Let’s talk about recovery for a moment. Everybody expects it, which means that it’s baked in to the markets. If a recovery wasn’t baked in, investors wouldn’t be pumping so much money into consumer discretionaries. But rather than invest in things that folks are already buying, how about investing in things that people aren’t buying? The pandemic has weighed heavily on stocks, but the rally could be fierce.
Add a pinch of risk to a stock portfolio
Investors may therefore wish to stash a few slightly risky shares in their stock portfolios. This seems counterintuitive at the moment. But there has never been a better time to use the barbell method of investing. This involves buying riskier near-term names counterweighted with low-risk, long-term stocks. Anything weighted by public interaction could spring back, such as plane and movie tickets.
Should people be sitting on planes or in movie theatres while a pandemic is ongoing? The jury is out. But the fact is that a workable vaccine rollout could see both industries start to recover. While the economic recovery could be slow, it’s going to cause stocks to rally. Models of such a rally range from swift to staggered, though the general assumption is that some kind of a recovery is a given.
By pairing Air Canada (TSX:AC) with Cineplex (TSX:CGX), Canadian investors can tap a recovery rally simply by buying some beaten-up shares. While a recovery is likely to be staggered, and could be presaged by a number of smaller vaccine breakthrough rallies, the upside is there for the taking. Once the Band-Aid is ripped off, these types of businesses will get an infusion of lifeblood – specifically foot traffic.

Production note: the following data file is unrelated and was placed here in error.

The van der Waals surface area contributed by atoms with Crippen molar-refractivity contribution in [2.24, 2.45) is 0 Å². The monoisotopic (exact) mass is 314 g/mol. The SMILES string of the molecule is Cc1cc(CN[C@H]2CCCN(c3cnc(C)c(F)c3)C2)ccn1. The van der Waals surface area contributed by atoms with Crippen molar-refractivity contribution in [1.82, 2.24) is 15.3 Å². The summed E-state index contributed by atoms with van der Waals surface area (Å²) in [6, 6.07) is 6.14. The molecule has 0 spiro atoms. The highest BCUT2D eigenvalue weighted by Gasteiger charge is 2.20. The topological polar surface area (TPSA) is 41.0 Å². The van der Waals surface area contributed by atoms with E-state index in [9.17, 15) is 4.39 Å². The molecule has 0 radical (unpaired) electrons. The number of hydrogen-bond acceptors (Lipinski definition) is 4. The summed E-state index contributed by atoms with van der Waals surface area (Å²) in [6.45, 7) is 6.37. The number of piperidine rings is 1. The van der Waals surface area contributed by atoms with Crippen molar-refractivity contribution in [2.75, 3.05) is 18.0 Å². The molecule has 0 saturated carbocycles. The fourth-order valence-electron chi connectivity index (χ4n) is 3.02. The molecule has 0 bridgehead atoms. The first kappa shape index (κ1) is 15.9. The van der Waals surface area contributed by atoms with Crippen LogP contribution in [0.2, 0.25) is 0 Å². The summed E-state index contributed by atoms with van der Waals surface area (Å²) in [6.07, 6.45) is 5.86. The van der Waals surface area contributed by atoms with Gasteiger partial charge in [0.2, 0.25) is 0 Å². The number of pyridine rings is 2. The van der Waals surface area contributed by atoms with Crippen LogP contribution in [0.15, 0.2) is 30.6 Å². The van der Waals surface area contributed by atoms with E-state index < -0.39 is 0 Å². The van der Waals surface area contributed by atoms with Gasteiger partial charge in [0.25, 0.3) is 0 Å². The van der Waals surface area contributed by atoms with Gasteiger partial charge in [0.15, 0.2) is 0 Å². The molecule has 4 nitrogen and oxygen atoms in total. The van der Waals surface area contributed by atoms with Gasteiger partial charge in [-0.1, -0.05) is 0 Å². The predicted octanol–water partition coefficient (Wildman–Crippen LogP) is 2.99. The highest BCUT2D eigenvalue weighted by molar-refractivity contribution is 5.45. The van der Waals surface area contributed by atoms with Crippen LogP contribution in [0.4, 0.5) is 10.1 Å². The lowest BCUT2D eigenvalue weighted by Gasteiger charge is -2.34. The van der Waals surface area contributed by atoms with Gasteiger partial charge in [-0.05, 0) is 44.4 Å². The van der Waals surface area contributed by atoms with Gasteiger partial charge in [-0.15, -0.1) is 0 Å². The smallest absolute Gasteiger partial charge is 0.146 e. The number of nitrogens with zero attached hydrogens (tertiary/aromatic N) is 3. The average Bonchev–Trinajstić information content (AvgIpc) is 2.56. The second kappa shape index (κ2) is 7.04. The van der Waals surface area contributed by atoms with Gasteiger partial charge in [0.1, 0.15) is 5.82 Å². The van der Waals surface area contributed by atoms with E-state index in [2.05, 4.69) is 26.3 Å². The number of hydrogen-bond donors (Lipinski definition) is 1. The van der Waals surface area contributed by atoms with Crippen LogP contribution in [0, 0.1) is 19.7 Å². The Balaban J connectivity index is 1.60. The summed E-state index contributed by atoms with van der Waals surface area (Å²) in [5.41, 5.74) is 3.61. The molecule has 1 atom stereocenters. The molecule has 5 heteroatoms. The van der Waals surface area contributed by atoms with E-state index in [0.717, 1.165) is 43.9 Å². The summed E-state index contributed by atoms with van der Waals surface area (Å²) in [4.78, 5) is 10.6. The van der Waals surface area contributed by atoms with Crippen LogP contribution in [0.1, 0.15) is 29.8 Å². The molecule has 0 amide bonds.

There are other winners and losers implicated by a relief rally, though. Losers will include all those tech stocks that fitted a quarantined society to a tee. Anything connected to e-commerce is likely to be shunned once the economy begins to heal from the ravages of the coronavirus outbreak. But an “eek-commerce” plunge is likely to be offset by improvements in the energy and hospitality sectors.
Diversification is key
But should investors be adding a lot of recovery names to a stock portfolio right now? In a way, the rally – when it comes – almost represents a sector in its own right. Investors should avoid overexposure to the “foot traffic” sector.
However, what they could do is build a kind of “foot traffic index.” This could involve buying fewer shares in any one name and diversifying across areas that could bounce back post-pandemic. Investors could therefore hold names such as Air Canada and Cineplex in tandem with other sectoral market leaders.
Other sectors to keep tabs on include energy, traditional retail (those with a heavy high street presence), and all businesses that are heavily weighted by foot traffic. The comeback in energy usage should help to drive higher fuel and electricity prices through ratcheting demand. This should help to massage the energy sector and buoy the TSX, leading to broader rallies.